Introduction to Economics, Market Systems, Demand and Supply, Elasticities, Market Structures

Topics: Supply and demand, Price elasticity of demand, Elasticity Pages: 7 (1337 words) Published: February 19, 2014
Introduction to Economics

Economics: A social science
-A study of how people make decisions regarding the allocation of scarce resources to satisfy unlimited wants.

Scarcity: Basic problem of Economics
-Due to lack of resources (time, productive forces, etc) some opportunities must be forgone

Opportunity cost
-Next best alternative forgone when an Economic decision is made Can only forego known alternatives
No choices/options will mean no cost

Ceteris Paribus: ‘Other things being equal’
-Assumption in economic models, seeing the effect of only changing one variable.

Types of goods
-Economic goods
The more the better
Relatively scarce and thus carries opportunity cost
-Free goods
No opportunity cost as it is abundant

Sectors of the economy
-Private
Resources owned by individuals
-Public
Resources owned by the State (E.g. Healthcare)

Sectors of industry
Primary: Extraction of resources (metal, wood, fish)
Secondary: Adding value on to extracted resources (can manufacture) Tertiary: Service industry (banking)

Factors of production
-Land
Natural resources
-Labour
Human resources; workforce
-Capital
Financial → Cash
Physical → Machinery
-Enterprise (risk-takers)
Organise other factors and allocate resources to reach goal

Market systems

-Free market
Consumers buy; Producers sell without government intervention Invisible hand of competition will facilitate the market
-Planned economy
All decisions are made by the central government in the economy State monopoly

Free market:

Advantages
Disadvantages
Effective and efficient as there is competition
Essential services (healthcare) may not be existent at all
Quality guaranteed due to competition
Customers exploited if firms colluded and monopolies could gain too much power Stimulates economy as there is more freedom, creativity, and motivation The weak will suffer (E.g. disabled people unlikely to be employed Price works as a demand indication and eliminates those who are ‘unworthy’ of certain products Contamination and neglect of environment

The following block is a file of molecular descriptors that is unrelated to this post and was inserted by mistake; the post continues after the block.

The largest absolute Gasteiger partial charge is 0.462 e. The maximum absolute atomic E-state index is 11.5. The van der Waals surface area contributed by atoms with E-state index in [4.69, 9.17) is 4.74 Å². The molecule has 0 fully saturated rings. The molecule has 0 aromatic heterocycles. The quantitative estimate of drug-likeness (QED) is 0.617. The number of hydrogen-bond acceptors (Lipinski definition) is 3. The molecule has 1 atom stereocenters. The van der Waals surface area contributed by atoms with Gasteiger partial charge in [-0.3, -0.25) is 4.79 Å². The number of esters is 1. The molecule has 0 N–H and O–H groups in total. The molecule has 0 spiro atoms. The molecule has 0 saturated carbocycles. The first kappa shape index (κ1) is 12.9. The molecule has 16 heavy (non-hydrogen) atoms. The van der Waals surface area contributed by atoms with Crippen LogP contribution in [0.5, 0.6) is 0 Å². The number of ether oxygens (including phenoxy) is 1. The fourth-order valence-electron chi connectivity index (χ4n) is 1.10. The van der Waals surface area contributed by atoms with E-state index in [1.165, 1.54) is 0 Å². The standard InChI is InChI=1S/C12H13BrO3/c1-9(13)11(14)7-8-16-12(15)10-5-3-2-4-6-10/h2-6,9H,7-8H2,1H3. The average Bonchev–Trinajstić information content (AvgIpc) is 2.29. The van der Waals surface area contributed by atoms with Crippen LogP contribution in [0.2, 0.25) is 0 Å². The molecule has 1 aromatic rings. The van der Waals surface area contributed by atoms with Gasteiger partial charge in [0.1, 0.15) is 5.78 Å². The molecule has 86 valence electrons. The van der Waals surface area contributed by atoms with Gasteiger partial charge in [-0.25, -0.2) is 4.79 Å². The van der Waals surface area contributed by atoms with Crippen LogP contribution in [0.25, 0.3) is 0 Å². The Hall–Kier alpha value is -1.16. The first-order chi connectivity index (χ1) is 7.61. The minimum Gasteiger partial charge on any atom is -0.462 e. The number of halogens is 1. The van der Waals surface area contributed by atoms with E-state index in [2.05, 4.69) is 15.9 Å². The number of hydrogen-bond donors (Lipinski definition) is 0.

Consumers have more choice
Harmful products may be sold (E.g. Drugs)

Planned market:

Advantages
Disadvantages
Services and products are for everyone
Consumers have no choice
Standardised goods so everyone gets the same and is fair
Not as effective or efficient as there is no competition and waste of resources likely Consistency
No indication of demand so overproduction os underproduction possible Equality with fixed prices
Corruption
Full employment, in theory, and nobody discriminated against Lack of motivation
Production Possibility Frontier (PPF)
-Maximum combination of 2 goods and services that can be produced using all factors of production in an economy to their fullest extent -Shows opportunity cost and economic growth

X: Not all resources are used fully, production can be increased without opportunity cost A, B, C: Point of production where all resources are used fully. Increase in production of one good will result in the decrease of another. Y: Impossible point of production unless resources increase

Economic growth and development
-Growth
Quantitative concept, often the increase in GDP, expansion of production, and illustrated with shifts of PPF

Actual growth- Movement from within the PPF to a point closer to the PPF Potential growth- Rightward shift of PPF, an increase of resources due to improvement in technology

Development
Qualitative concept whose indicators include improvement in living standards, welfare, life expectancy, education, GDP per capita etc.

Demand and Supply
Demand:
Quantity that consumers are willing and able to pay for at a given price level Function of many factors (Price, Income, Price and availability of substitutes and complements, tastes and preferences, size of population, government regulation Law of demand when the price of a product increases, the quantity demanded decreases, ceteris paribus...
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